Wednesday, August 25, 2004
Earlier this year, as the Abu Ghraib prison scandal saturated newspapers and TV screens, Tom Hovis was moved to research another, earlier military prison. Unlike Abu Ghraib, this camp was situated right in the heart of Fairfax County and held German World War II soldiers most of whom had been captured in North Africa.
Hovis, the historian for American Legion Post 177 in Fairfax City, first heard of the county's prisoners of war a year a half ago.
"I was sitting here at the post and somebody said, 'You know, they're going to put some townhouses at the old POW camps in Fairfax,'" he said.
In contrast to the stories of Iraqis abused at the hands of American soldiers in Baghdad's Abu Ghraib prison, Hovis found that the German POWs required minimal supervision as they went to work on nearby farms and that their work ethic and good manners made them popular in the community.
DURING WORLD WAR II, POW camps became a popular and cheap way for communities to alleviate labor shortages. Nationwide, about 425,000 POWs were shipped to the United States, according to "The German Research Companion," a book by Shirley Riemer tracing the history of Germans in America. In Virginia, 17,000 prisoners were kept in 27 camps, according to a 1977 article in the Virginia Magazine of History and Biography.
The Fairfax camp was the brainchild of a farmers' group — the Fairfax County Agricultural Cooperative Association — and the county's extension agent, a state official tasked with helping local farmers. Back then, Fairfax County was still mostly rural, producing more milk than any other county in Virginia.
At first, the idea generated some controversy.
"There is always a danger of prisoners escaping and it is a dangerous situation," said Ethel Dennis, at a May 14, 1945 public hearing in front of the Board of Zoning Appeals. The minutes of the BZA meeting and several other documents are today kept in a file in the Virginia Room of the Fairfax City Regional Library.
The first prisoners arrived on June 13, 1945 and left on Nov. 16 that same year. During those five months, an average of 120 prisoners put in 111,000 hours for 198 local farmers and husked 3,500 shocks of corn, according to a 1945 report by the county's extension agent, L. S. Greene. For their efforts, they received a symbolic amount of $1 a day in canteen coupons. Since few prisoners spoke English, Greene had to learn some German before the POWs arrived.
"County Agent Greene is brushing up on his German, in order to enable him to lay down the law to the Germans in their own language," reported the Fairfax Herald newspaper of May 25, 1945.
"MS. KIDWELL had a couple of those prisoners working on the farm," said Lee Hubbard, a retired Fairfax County police officer who grew up in Fairfax Station.
Mary Kidwell inherited the farm across from the Fairfax County Club from "the old Dr. Brooks" in 1941 and needed help to farm it, Hubbard said.
"My dad was there and I was there and I was about 10 or 11. My dad took them to our house for lunch and they sat on the back porch and they ate what we ate," he said. "They wanted to drink milk and I distinctly remember they asked if it would be OK to put sugar in their milk."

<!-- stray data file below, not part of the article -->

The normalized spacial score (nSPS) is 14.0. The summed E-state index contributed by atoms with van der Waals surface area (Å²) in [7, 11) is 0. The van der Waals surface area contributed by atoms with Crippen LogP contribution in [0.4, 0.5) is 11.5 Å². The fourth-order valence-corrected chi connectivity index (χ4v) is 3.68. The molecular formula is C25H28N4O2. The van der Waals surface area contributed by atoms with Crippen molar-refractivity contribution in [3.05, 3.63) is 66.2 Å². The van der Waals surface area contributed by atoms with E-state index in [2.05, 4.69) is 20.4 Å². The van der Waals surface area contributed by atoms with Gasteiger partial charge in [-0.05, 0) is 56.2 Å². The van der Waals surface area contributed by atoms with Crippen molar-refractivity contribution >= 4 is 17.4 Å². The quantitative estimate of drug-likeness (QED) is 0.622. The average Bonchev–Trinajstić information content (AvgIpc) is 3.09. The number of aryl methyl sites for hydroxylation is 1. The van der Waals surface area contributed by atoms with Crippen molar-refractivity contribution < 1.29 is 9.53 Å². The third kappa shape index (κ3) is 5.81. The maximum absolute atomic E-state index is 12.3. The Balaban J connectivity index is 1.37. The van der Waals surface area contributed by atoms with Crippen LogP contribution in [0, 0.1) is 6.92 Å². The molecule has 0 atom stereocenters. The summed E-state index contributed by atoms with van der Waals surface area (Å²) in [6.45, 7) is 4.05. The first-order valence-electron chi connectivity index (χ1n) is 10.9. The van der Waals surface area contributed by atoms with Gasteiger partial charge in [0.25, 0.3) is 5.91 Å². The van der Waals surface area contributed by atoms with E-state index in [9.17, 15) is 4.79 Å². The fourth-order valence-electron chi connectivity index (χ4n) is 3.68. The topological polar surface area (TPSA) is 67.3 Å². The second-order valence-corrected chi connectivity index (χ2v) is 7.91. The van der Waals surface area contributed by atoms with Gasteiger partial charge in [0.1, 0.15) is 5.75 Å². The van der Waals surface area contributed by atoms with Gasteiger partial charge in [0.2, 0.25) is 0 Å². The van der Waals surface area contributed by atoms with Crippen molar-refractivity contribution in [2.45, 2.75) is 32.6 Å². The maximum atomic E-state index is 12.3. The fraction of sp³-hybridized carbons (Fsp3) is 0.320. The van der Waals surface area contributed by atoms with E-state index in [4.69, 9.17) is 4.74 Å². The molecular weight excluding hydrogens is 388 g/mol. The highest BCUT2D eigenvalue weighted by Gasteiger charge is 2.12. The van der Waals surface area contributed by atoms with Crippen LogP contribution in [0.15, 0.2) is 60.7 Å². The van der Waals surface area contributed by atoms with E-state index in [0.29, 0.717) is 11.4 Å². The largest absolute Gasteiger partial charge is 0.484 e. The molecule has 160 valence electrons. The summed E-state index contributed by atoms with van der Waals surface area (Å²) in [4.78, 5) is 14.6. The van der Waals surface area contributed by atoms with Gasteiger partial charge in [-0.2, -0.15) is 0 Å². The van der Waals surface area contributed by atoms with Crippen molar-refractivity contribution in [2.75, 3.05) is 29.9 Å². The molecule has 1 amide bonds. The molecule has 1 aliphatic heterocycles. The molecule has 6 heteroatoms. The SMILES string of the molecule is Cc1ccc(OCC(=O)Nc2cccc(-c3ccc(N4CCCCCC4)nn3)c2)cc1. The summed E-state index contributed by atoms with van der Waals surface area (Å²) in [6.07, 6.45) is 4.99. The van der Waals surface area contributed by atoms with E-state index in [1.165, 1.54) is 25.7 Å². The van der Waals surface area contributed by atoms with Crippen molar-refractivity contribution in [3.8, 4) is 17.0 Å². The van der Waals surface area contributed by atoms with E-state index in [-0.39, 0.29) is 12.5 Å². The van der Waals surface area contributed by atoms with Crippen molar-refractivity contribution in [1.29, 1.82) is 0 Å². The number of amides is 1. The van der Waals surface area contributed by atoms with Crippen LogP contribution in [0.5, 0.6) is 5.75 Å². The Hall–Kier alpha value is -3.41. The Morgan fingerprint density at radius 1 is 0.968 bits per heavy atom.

This was an unusual request as sugar was a rationed commodity, but Hubbard remembered his mother gave them some.
The young Lee Hubbard stood by the table and talked with the soldiers, clean-shaven, blond-haired and blue-eyed men in their 20s wearing identical denim shirts, he recalled.
"They told me how to say two words in German," he said. The first was Messer, the German word for knife. The second was Wasser, which means water. "That's the only two words I remember them teaching me," he said.
HOVIS HAS heard similar stories. "One farmer in particular had a really firm deadline," he said. "At the end of the day, he was so impressed by [the POWs] that he took them down to the local country store a bought them all a beer."
Fairfax's POWs were low-ranking soldiers who could be sent to work on farms under relatively little security, he added.
"I don't remember them sending a guard to the farms with them because we didn't take the guard home to lunch. Just the two men," said Hubbard.
In the evenings, the POWs returned to their camp, a prison site on Route 29 near Waples Mill Road which usually helped state inmates. Today, the site houses a sprawling self-storage facility.
On the weekends, the prisoners would organize soccer games, that were well attended, said Hovis.
"When they'd have soccer games the young ladies would come out to watch," he said, noting that "there was never any kind of liaison."
"Some of them liked it here," recalled Lehman Young, a Fairfax native who returned from the war in 1946. "One or two stayed here after the war."
Hovis said the U.S. Army treated its prisoners well so that they would be well-disposed toward the Unites States when they returned to Germany.
"The United States had a great dividend by how well they treated the prisoners," he said.
But Vincent Sutphin, who used to live behind the camps, recalled an incident that shook his confidence in the army. One night, he said, he saw a prisoner walk out of the camp with a guard behind him. The prisoner, who carried a heavy-looking bag was marched along by the guard. "He walked that guy all the way over from camp over to Waples Mill Road as punishment. And I didn't approve of that because I had just come back from overseas and we did not treat prisoners of war like that in public," he said. "I just was ashamed of the army."
Sutphin, who had fought in Europe, called the camp's captain soon after that.
"The captain came to see me and interviewed me and assured me they wouldn't punish them anymore out in public," he said.